IMO none of this is a systemic problem with the way we do research. Its a problem that some of the people funding Biotech research in the US government are changing the rules and accomodating the biotech companies way too much. That and even worse the problem is that Congress has been passing IP laws that are ignorant of science and that skew things toward the corporations not the general public as it was in the past.

    • In reply to #1 by Eyerish:

      It is sad that companies are o trying to own the very essence of being human to profit from it which will inevitably lead to medical and health haves and have nots.

      I agree it would be nice if people who ran large corporations gave more thought to the general welfare but I think its totally unrealistic to ever expect that. I’ve been educating myself a bit lately on things like behavioral ecology, game theory, and theories of altruism and the fascinating thing to me is how relevant a lot of ideas are from biology to economics.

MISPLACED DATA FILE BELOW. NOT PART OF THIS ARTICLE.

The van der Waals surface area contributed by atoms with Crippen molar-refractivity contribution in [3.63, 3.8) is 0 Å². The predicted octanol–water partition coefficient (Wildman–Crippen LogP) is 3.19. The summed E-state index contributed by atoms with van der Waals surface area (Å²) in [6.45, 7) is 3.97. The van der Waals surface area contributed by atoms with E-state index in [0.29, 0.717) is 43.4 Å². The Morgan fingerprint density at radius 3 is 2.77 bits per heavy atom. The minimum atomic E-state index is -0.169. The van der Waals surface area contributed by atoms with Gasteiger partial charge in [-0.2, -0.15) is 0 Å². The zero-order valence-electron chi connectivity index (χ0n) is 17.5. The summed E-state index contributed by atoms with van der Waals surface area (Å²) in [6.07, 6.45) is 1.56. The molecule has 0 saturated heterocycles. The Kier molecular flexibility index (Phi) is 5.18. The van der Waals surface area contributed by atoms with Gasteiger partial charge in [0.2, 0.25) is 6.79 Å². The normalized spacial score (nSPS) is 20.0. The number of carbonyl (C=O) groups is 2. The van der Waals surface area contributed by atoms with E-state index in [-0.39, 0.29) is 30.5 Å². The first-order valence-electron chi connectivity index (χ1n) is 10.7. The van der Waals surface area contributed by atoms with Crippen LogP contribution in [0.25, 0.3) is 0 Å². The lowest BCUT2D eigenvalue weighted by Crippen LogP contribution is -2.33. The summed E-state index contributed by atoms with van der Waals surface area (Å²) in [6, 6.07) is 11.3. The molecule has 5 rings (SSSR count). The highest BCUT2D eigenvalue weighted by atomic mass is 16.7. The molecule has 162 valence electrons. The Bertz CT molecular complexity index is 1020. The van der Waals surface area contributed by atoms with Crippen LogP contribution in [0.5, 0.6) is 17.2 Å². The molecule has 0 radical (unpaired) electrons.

The same argument that disproves group selection can be used to show that we shouldn’t expect CEOs to be overly concerned about the general public. Big corporations are in business to maximize profit. If there was a company (call it Stark Industries) whose CEO had a life changing event (e.g. say he was captured by terrorists who were using his own weapons) and suddenly diverted all the companies energy to doing good rather than maximizing profit that would be cool. But it would also create an opportunity for “cheaters” for other companies (e.g. Hammer Industries) that still DID decide to take every possible advantage. In the real world stock holders would flock from Stark to Hammer and in a fairly short period of time Stark would no longer be a major player and Hammer would take their place.